On Wednesday, it's Oh, How Pinteresting! at The Vintage Apple.
I've had the hardest time coming up with a theme for today's post! After several abortive attempts (I did one with magazine covers and one with comic book characters, but I wasn't happy with either one of them), I just have to come to the conclusion that today's post was meant to be random.
I think studying geography, history and trivia for my upcoming Jeopardy! tryout has pushed the creativity out of my brain for the moment.
I still haven't seen the Hunger Games movie, but it's at the top of my Netflix queue.
Having just finished watching the entire series Lost, I can tell you that my fondest Catching Fire hope is still that Michael Emerson will play Beetee in the movie. I liked Ben Linus way more than I was supposed to, seeing as he was the villain. He can quote Steinbeck extensively (which is hot).
My very first date when I was a young teen took me to the '90s movie version of Of Mice and Men, with Gary Sinise and John Malkovich in it. It's so not a romantic movie.
Ben was wrong about one thing, though: Ernest Hemingway never fought in the Spanish Civil War. Hemingway drove an ambulance, exactly like Frederic in A Farewell to Arms. This is an upcoming edition that will showcase some of the many and various endings Hemingway wrote for it.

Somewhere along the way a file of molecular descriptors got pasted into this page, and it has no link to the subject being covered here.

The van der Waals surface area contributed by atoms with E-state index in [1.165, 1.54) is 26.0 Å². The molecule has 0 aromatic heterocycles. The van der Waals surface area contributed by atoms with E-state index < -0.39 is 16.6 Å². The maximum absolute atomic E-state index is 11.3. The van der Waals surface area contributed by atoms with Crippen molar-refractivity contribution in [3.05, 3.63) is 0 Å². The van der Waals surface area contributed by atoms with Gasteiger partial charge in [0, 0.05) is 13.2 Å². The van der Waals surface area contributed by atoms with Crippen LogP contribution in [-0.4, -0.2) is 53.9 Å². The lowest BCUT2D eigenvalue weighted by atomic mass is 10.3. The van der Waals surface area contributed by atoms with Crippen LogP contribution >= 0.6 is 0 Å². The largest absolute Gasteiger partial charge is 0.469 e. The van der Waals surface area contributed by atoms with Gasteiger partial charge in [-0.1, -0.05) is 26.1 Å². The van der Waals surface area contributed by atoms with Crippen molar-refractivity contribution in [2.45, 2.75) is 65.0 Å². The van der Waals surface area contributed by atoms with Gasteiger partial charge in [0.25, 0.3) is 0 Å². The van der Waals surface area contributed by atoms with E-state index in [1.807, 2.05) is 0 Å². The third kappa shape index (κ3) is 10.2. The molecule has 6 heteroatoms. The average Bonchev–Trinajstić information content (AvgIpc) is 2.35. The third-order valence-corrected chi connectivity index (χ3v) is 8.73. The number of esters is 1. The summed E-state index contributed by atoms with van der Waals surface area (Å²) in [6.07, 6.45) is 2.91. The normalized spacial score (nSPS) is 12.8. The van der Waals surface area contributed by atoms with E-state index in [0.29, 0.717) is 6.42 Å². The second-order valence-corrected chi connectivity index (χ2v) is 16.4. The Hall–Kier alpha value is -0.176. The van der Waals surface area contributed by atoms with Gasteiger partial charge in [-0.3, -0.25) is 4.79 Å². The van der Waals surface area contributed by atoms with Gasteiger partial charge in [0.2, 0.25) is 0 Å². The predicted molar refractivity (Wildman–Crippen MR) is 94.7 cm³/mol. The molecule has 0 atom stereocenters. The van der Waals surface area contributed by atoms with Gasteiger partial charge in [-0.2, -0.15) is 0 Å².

...as portrayed in In Love and War. If you haven't seen it, do. Sandra Bullock and Chris O'Donnell - what's not to like?
If you go to Hemingway's childhood home in Oak Park, Illinois, you'll see his first book, Cat, which he wrote and illustrated when he was four. If he had gone on to write children's bedtime stories:
Yoda's reading material is a little more instructive.
This makes me laugh, because I had a fit this morning over a sign that abbreviated et cetera as ect. Yikes - pet peeve alert. Isn't it common knowledge that et cetera is Latin for and others, and isn't the Latin word for and, et, pretty easy to remember?!?
That said, you have my complete sympathy if you have a learning disability and/or if your life circumstances did not allow you to have the education you would have preferred - I do not in any way mean to mock or belittle people in these cases. I'm not trying to be a jerk.
This always happens when I go to the movies.
The last few movies I've been to (Abraham Lincoln: Vampire Hunter and Magic Mike, if I remember aright) have been proceeded by previews for the new (U.S.) Sherlock Holmes series, with Lucy Liu as Watson. I look forward fondly. I enjoyed Sherlock Holmes: A Game of Shadows, too.
I so wanna read this - but it's unavailable in the U.S.
I'll leave you with this thought: a history of mosquito-borne illnesses in American literature, parts 1 and 2. Part one: Henry James.
"Welcome to Europe, Americans. Quickly accede to European social mores or you'll contract a subtropical disease and DIE."
Part two: James Jones.
"Welcome to Guadalcanal, Americans; you now have malaria. Shake it off; the medical aide tent is reserved for life-threatening gunshot wounds."